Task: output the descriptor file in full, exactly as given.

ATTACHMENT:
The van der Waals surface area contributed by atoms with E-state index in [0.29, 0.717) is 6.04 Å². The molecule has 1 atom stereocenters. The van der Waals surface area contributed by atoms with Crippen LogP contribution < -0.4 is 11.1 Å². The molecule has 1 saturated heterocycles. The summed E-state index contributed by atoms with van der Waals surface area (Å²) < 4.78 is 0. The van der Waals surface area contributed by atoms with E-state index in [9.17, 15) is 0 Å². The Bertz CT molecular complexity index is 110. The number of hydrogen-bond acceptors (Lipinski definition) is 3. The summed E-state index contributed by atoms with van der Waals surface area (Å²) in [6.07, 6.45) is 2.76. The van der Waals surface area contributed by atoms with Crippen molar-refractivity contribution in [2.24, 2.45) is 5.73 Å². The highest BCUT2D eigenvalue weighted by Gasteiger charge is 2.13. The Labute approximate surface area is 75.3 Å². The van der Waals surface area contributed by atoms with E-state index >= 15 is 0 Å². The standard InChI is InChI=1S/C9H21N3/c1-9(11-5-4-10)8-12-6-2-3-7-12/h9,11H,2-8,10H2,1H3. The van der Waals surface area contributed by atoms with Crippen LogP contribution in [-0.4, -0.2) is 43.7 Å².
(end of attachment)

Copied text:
The van der Waals surface area contributed by atoms with E-state index in [0.29, 0.717) is 6.04 Å². The molecule has 1 atom stereocenters. The van der Waals surface area contributed by atoms with Crippen LogP contribution < -0.4 is 11.1 Å². The molecule has 1 saturated heterocycles. The summed E-state index contributed by atoms with van der Waals surface area (Å²) < 4.78 is 0. The van der Waals surface area contributed by atoms with E-state index in [9.17, 15) is 0 Å². The Bertz CT molecular complexity index is 110. The number of hydrogen-bond acceptors (Lipinski definition) is 3. The summed E-state index contributed by atoms with van der Waals surface area (Å²) in [6.07, 6.45) is 2.76. The van der Waals surface area contributed by atoms with Crippen molar-refractivity contribution in [2.24, 2.45) is 5.73 Å². The highest BCUT2D eigenvalue weighted by Gasteiger charge is 2.13. The Labute approximate surface area is 75.3 Å². The van der Waals surface area contributed by atoms with E-state index >= 15 is 0 Å². The standard InChI is InChI=1S/C9H21N3/c1-9(11-5-4-10)8-12-6-2-3-7-12/h9,11H,2-8,10H2,1H3. The van der Waals surface area contributed by atoms with Crippen LogP contribution in [-0.4, -0.2) is 43.7 Å².